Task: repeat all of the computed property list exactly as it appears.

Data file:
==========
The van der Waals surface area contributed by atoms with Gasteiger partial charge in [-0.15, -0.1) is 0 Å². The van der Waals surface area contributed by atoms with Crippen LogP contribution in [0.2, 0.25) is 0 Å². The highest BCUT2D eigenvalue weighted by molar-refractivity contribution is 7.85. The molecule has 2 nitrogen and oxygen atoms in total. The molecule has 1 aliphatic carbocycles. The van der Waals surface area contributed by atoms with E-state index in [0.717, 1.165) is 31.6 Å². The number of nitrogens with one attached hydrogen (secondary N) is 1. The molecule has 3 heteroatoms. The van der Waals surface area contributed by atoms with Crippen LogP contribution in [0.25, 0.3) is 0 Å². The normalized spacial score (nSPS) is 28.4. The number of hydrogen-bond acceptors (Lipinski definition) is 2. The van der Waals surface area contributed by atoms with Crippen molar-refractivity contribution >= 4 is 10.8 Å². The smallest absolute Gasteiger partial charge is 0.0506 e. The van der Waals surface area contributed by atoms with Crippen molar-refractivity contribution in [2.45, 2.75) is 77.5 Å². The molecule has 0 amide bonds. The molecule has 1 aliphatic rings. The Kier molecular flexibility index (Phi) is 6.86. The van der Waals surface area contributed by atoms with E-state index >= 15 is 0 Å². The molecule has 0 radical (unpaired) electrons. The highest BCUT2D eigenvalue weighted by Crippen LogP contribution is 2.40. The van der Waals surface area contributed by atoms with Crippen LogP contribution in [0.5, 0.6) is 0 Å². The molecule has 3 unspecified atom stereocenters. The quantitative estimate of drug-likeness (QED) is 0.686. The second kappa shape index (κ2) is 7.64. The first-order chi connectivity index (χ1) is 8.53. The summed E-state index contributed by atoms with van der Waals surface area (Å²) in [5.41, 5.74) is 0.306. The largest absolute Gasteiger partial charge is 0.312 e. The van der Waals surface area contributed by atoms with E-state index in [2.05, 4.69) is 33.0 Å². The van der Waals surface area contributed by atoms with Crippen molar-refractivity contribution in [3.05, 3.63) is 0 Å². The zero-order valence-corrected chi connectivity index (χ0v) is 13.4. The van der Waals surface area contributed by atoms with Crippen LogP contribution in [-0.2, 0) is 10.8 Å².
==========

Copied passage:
The van der Waals surface area contributed by atoms with Gasteiger partial charge in [-0.15, -0.1) is 0 Å². The van der Waals surface area contributed by atoms with Crippen LogP contribution in [0.2, 0.25) is 0 Å². The highest BCUT2D eigenvalue weighted by molar-refractivity contribution is 7.85. The molecule has 2 nitrogen and oxygen atoms in total. The molecule has 1 aliphatic carbocycles. The van der Waals surface area contributed by atoms with E-state index in [0.717, 1.165) is 31.6 Å². The number of nitrogens with one attached hydrogen (secondary N) is 1. The molecule has 3 heteroatoms. The van der Waals surface area contributed by atoms with Crippen LogP contribution in [0.25, 0.3) is 0 Å². The normalized spacial score (nSPS) is 28.4. The number of hydrogen-bond acceptors (Lipinski definition) is 2. The van der Waals surface area contributed by atoms with Crippen molar-refractivity contribution >= 4 is 10.8 Å². The smallest absolute Gasteiger partial charge is 0.0506 e. The van der Waals surface area contributed by atoms with Crippen molar-refractivity contribution in [2.45, 2.75) is 77.5 Å². The molecule has 0 amide bonds. The molecule has 1 aliphatic rings. The Kier molecular flexibility index (Phi) is 6.86. The van der Waals surface area contributed by atoms with E-state index >= 15 is 0 Å². The molecule has 0 radical (unpaired) electrons. The highest BCUT2D eigenvalue weighted by Crippen LogP contribution is 2.40. The van der Waals surface area contributed by atoms with Crippen LogP contribution in [0.5, 0.6) is 0 Å². The molecule has 3 unspecified atom stereocenters. The quantitative estimate of drug-likeness (QED) is 0.686. The second kappa shape index (κ2) is 7.64. The first-order chi connectivity index (χ1) is 8.53. The summed E-state index contributed by atoms with van der Waals surface area (Å²) in [5.41, 5.74) is 0.306. The largest absolute Gasteiger partial charge is 0.312 e. The van der Waals surface area contributed by atoms with E-state index in [2.05, 4.69) is 33.0 Å². The van der Waals surface area contributed by atoms with Crippen molar-refractivity contribution in [3.05, 3.63) is 0 Å². The zero-order valence-corrected chi connectivity index (χ0v) is 13.4. The van der Waals surface area contributed by atoms with Crippen LogP contribution in [-0.2, 0) is 10.8 Å².